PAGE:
Ciccotosto and colleagues37 also reported thatH pylori positive patients with colorectal cancer had significantly higher levels of circulating non-amidated gastrin than H pylori negative patients (5.2-fold and 2.3-fold, respectively). In contrast, we were unable to find any significant effect of H pylori on progastrin levels. Smith and colleagues38 found that plasma levels of progastrin, amidated gastrin, and glycine extended gastrin were normal in patients with colorectal polyps. This is in agreement with our findings. They concluded that despite the autocrine production of gastrin by polyps, this is not reflected by elevated circulating gastrin levels. It is likely that the amount of gastrin produced by a small polyp is too small to contribute significantly to circulating plasma gastrin. We excluded patients with hyperplastic polyps from our study. Smith and colleagues22 and Seitz and colleagues24 also excluded such patients. By contrast, Kikendall and colleagues29 included patients with hyperplastic polyps in the control group.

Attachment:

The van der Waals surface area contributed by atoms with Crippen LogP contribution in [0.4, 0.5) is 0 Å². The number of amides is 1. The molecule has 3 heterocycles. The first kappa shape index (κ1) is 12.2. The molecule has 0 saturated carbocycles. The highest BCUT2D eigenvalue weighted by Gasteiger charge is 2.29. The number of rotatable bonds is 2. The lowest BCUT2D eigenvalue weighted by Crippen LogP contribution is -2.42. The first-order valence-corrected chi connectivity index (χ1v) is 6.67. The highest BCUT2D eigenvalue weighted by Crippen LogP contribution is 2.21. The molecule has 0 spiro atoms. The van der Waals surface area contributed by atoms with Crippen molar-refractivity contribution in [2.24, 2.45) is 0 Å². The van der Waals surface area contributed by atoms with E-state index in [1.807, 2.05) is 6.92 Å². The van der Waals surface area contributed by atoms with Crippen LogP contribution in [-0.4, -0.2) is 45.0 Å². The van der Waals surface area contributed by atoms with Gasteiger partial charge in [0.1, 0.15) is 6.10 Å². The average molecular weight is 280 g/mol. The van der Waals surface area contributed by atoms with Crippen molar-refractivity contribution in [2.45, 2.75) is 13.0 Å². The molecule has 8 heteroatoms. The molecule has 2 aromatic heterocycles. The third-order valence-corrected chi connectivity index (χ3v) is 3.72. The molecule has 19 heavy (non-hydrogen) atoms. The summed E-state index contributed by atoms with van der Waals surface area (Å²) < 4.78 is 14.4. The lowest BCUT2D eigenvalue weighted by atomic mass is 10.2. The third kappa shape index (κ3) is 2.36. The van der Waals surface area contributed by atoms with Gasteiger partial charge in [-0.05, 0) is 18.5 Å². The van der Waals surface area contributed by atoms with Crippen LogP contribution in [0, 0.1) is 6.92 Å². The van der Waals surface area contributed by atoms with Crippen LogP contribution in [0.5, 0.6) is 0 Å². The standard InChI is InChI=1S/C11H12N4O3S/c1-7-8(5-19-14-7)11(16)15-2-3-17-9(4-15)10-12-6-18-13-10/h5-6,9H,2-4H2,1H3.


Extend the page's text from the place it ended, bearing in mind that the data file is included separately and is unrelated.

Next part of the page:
According to the second mechanism, hypergastrinaemia is the primary event which leads to induction and promotion of tumour growth.31 Talley and colleagues39demonstrated an increased risk of colorectal cancer in the first five years after diagnosis of pernicious anaemia but the overall risk did not reach statistical significance. Brinton and colleagues40 showed no evidence of an increased long term risk of colorectal cancer in patients with pernicious anaemia. Smith and colleagues41 have shown that pernicious anaemia patients have elevated total gastrin levels and that this is mainly due to increased levels of progastrin and glycine extended gastrin. Patients with hypergastrinaemia caused by Zollinger-Ellison syndrome have an increased rate of colonic mucosal cell proliferation but do not have an increased risk of colonic adenomas1 or colorectal cancer.42 Graffner and colleagues43 showed no trophic effects of endogenous hypergastrinaemia induced by omeprazole on the murine MC-26 colon cancer cell line.